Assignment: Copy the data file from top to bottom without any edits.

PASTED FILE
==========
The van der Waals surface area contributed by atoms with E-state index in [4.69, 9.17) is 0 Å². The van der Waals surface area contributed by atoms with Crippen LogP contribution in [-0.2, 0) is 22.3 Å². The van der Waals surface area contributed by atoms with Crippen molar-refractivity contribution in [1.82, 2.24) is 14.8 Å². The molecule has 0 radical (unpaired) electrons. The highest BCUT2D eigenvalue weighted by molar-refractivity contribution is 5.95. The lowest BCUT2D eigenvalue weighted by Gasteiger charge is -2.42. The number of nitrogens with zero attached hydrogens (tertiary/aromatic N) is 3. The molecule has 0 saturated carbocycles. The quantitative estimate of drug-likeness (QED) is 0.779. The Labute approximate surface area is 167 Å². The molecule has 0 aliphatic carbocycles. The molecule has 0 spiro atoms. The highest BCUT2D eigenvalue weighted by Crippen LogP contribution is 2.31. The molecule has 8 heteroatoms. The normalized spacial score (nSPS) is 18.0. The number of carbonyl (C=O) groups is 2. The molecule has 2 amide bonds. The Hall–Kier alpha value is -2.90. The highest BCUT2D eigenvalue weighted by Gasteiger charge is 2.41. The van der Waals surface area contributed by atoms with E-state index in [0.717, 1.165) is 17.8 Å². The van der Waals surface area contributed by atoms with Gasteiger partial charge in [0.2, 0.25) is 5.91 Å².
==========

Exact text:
The van der Waals surface area contributed by atoms with E-state index in [4.69, 9.17) is 0 Å². The van der Waals surface area contributed by atoms with Crippen LogP contribution in [-0.2, 0) is 22.3 Å². The van der Waals surface area contributed by atoms with Crippen molar-refractivity contribution in [1.82, 2.24) is 14.8 Å². The molecule has 0 radical (unpaired) electrons. The highest BCUT2D eigenvalue weighted by molar-refractivity contribution is 5.95. The lowest BCUT2D eigenvalue weighted by Gasteiger charge is -2.42. The number of nitrogens with zero attached hydrogens (tertiary/aromatic N) is 3. The molecule has 0 saturated carbocycles. The quantitative estimate of drug-likeness (QED) is 0.779. The Labute approximate surface area is 167 Å². The molecule has 0 aliphatic carbocycles. The molecule has 0 spiro atoms. The highest BCUT2D eigenvalue weighted by Crippen LogP contribution is 2.31. The molecule has 8 heteroatoms. The normalized spacial score (nSPS) is 18.0. The number of carbonyl (C=O) groups is 2. The molecule has 2 amide bonds. The Hall–Kier alpha value is -2.90. The highest BCUT2D eigenvalue weighted by Gasteiger charge is 2.41. The van der Waals surface area contributed by atoms with E-state index in [0.717, 1.165) is 17.8 Å². The van der Waals surface area contributed by atoms with Gasteiger partial charge in [0.2, 0.25) is 5.91 Å².